On May 8, the United State's Governor of Georgia Brian Kemp signed the most extreme abortion ban across the country. The measure is a "fetal heartbeat bill", known as the HB 481, that would outlaw abortion after six weeks, which is when a heartbeat is sometimes detected in an embryo, but before many women know that they're pregnant.
The bill criminalises the procedure itself, which means women who get an abortion could face life in prison and even the death penalty. That's because, as Slate explains, once HB 481 takes effect, a woman who terminates her own pregnancy with, for example, a drug easily available on the internet, "will have, as a matter of law, killed a human, thereby committing murder." Under Georgia law, the punishment for that crime is life imprisonment or capital punishment.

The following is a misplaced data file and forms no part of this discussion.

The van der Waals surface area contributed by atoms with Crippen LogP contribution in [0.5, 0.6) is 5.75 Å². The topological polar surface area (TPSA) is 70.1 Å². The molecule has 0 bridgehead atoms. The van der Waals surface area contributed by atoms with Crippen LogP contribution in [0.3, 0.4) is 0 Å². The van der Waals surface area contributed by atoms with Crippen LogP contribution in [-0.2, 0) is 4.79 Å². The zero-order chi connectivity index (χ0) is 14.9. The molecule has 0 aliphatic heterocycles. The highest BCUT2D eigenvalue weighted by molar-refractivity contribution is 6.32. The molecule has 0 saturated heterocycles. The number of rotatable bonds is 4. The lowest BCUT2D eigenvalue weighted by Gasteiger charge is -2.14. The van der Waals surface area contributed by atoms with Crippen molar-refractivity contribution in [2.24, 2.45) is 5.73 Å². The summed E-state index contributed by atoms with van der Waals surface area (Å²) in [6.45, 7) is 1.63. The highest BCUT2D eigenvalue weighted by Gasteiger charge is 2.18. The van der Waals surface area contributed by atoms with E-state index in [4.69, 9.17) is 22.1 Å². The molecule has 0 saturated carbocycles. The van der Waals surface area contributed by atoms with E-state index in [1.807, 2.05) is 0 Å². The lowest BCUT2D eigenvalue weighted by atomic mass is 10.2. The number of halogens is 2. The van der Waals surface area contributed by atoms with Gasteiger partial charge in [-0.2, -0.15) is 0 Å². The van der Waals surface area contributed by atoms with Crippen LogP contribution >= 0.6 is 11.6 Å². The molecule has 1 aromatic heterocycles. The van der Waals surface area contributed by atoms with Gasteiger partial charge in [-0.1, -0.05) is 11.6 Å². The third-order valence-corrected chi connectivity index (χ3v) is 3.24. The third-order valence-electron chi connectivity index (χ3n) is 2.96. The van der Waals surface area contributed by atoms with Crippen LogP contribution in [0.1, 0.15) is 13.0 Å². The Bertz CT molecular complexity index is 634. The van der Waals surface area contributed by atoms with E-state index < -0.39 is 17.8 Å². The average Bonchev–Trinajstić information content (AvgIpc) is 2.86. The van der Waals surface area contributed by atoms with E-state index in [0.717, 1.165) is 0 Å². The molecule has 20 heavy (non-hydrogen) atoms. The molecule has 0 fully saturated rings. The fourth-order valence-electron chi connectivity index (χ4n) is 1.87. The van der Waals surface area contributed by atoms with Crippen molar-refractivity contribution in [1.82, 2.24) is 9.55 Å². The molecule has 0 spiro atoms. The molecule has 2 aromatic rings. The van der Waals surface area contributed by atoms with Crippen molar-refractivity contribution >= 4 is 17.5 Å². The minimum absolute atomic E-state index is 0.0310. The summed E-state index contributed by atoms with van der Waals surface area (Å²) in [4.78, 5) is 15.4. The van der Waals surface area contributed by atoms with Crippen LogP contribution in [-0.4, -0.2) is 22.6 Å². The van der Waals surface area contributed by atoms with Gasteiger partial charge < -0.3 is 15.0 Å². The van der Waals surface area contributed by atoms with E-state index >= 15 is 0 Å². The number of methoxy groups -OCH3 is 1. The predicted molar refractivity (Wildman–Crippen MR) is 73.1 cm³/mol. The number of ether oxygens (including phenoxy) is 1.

HB 481, which is due to take effect on January 1, 2020, would also have consequences for women who suffer a miscarriage. If a woman was to miscarry based on her behaviour, such as the use of drugs or alcohol, she would be liable for second-degree murder, which is punishable to 10 to 30 years' imprisonment.
"This law is bafflingly unconstitutional," said Elisabeth Smith, chief counsel at the Center for Reproductive Rights, to CBS News. "Bans like this have always been blocked by courts. We will be suing Georgia to make sure this law has the same fate." Elizabeth Nash, a senior state issues manager at Guttmacher, also told CBS News, "The surge in attempts to ban abortion in the earliest stages of pregnancy underscores that the end goal of anti-abortion politicians and activists is to ban all abortion—at any point during pregnancy and for any reason."